Brewing in Space

The other evening Mrs QR and I were taking our post-prandial whisky and moaning about Lockdown and the associated tedium and lack of recreation which has become a feature of our daily lives. “Let’s get away from it all” said she, then added “Perhaps we could go to the space station”. “That might have its own drawbacks,” I mused “for a start, I doubt there’s much beer up there.” “Then we could set up the first brewery in space.”

I began to ponder this idea. Apart from the suspicion that it might not be high on NASA’s list of priorities, could it be a practical proposition? You’d have to ship quantities of malt and hops up there – perhaps Mr Musk could help with that – and you’d also need a fair amount of water, but I gather the space station is pretty efficient at recycling liquids so, once the operation was up and running, beer would be just another phase in the cycle.

The equipment might take up a bit of room. There would be a mash tun, a copper and a fermenting vessel and maybe, given the likely cosmopolitan tastes of astronauts, a lagering tank. I could foresee some objections from more abstemious scientists about such things competing for space and resources with their precious experiments, but maybe some ingenious brewing technologist could design a super-compact brewing plant with minimal footprint which cleverly combined all the above.

As for the brewing process, the initial stages shouldn’t present too many problems; it’s at the fermentation stage where things get interesting. As we all know, there are basically two types of brewing yeast: “top fermenting”, the vigorous strain used for making ale, and “bottom fermenting”, the more lethargic beast used in lager production. Without gravity to distinguish between the top and bottom of the vessel, might the yeast become disorientated, perhaps even suffer an identity crisis?

OK, let’s suppose the brewers develop a new, robust strain of yeast unbothered by such technicalities, the next issue is carbon dioxide. Fermentation produces a lot of CO2 as a by-product. Normally it just bubbles to the surface and is dispersed into the air, but that won’t do in space. Firstly the fermentation vat would have to be completely enclosed – you can’t have globules of partially-fermented wort escaping and floating around randomly, so you’d need some kind of semi-permeable membrane to allow the gas to escape while retaining the liquid. And it wouldn’t do to simply release the CO2 into the air – in the confines of the space station it might seriously alter the composition of the atmosphere with potentially disastrous results, so you’d have to pipe it to the exterior and discharge it through a one-way valve.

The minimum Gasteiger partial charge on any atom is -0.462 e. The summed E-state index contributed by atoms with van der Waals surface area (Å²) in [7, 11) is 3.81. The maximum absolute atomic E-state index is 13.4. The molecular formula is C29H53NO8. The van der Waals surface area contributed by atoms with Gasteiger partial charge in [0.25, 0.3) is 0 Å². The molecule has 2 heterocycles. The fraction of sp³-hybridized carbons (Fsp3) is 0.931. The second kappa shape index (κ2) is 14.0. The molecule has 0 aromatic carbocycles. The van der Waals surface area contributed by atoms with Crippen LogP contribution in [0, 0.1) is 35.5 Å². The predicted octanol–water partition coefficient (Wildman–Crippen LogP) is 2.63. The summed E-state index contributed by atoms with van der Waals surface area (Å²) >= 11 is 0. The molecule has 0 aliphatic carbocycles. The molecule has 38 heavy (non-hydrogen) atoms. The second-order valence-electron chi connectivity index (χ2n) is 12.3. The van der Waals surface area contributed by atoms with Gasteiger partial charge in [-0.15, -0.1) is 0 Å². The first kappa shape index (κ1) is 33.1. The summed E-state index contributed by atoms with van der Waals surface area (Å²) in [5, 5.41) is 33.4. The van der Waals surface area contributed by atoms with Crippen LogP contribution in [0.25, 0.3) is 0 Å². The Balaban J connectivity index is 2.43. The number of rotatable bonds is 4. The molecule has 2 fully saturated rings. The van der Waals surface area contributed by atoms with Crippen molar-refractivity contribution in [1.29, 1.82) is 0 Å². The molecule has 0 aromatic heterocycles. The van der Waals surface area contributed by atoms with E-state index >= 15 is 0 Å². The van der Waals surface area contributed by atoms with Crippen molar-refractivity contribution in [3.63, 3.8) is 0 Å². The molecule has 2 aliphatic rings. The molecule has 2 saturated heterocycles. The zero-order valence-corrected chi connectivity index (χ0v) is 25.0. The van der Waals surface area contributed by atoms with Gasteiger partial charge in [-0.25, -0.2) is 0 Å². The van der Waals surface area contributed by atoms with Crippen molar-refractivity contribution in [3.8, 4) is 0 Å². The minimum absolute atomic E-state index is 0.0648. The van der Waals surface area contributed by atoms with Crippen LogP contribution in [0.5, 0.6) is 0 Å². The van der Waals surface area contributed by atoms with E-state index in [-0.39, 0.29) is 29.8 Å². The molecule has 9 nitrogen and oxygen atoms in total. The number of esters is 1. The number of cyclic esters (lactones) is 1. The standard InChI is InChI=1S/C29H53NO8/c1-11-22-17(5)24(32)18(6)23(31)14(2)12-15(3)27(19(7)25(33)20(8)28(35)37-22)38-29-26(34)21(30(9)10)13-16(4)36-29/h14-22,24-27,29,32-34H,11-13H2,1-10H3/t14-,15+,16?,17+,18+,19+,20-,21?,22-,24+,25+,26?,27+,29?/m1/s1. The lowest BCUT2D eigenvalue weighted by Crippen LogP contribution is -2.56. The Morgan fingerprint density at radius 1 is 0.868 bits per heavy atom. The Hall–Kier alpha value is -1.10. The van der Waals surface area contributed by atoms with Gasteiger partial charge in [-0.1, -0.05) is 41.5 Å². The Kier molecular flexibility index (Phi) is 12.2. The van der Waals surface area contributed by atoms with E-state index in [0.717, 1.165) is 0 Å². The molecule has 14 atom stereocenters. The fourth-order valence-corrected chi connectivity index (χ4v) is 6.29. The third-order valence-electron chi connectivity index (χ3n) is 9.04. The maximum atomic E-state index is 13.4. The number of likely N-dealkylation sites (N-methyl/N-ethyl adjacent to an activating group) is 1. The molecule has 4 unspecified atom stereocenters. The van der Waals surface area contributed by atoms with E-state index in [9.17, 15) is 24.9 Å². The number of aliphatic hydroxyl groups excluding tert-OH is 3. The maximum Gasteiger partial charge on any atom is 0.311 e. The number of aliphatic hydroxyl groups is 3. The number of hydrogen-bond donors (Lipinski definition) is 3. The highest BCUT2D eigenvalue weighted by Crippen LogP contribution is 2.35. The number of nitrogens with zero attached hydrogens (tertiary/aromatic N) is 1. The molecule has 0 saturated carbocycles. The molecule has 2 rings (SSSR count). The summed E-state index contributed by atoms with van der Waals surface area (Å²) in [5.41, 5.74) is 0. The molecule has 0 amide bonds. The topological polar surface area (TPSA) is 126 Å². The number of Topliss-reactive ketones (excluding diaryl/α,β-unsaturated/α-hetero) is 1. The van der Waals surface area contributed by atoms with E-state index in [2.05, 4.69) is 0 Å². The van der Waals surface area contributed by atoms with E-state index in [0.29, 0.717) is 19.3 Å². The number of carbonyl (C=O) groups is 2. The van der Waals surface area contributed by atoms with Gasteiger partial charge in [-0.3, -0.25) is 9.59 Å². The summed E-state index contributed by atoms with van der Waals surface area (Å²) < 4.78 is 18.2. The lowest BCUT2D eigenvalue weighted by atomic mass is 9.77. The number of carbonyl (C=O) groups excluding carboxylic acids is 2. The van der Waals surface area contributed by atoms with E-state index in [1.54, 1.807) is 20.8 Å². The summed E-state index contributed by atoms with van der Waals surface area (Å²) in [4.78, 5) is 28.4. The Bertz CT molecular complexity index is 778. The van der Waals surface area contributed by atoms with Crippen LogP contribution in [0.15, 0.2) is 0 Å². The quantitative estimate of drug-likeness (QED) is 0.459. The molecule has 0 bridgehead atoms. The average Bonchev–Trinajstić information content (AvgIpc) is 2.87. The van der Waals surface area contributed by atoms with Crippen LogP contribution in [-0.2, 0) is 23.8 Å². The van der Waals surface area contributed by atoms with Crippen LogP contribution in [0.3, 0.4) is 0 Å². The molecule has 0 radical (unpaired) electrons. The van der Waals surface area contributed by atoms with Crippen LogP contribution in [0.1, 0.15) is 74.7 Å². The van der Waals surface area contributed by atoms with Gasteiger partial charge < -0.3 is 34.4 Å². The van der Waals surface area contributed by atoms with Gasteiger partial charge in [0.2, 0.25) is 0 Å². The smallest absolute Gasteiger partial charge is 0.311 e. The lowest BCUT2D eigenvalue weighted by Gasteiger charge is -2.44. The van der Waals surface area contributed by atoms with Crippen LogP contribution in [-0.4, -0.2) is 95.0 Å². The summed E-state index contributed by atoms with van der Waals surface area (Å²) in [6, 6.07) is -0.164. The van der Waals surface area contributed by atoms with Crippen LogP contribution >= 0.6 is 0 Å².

But therein lies another problem. Every action has an equal and opposite reaction, so releasing a stream of gas from a vent in its side could subtly drive the space station off-course. It’s probably not a major problem though. I’m sure the station’s computers could monitor the drift and instigate a compensatory thrust now and then.

In other circumstances the effect could even be used to advantage. Just imagine, on a long voyage to Mars or beyond, a spaceship’s onboard brewery could provide additional propulsion as well as keeping the crew happy. Who needs ion drive?

Have I just come up with a stroke of genius? I think I’ll write to NASA today!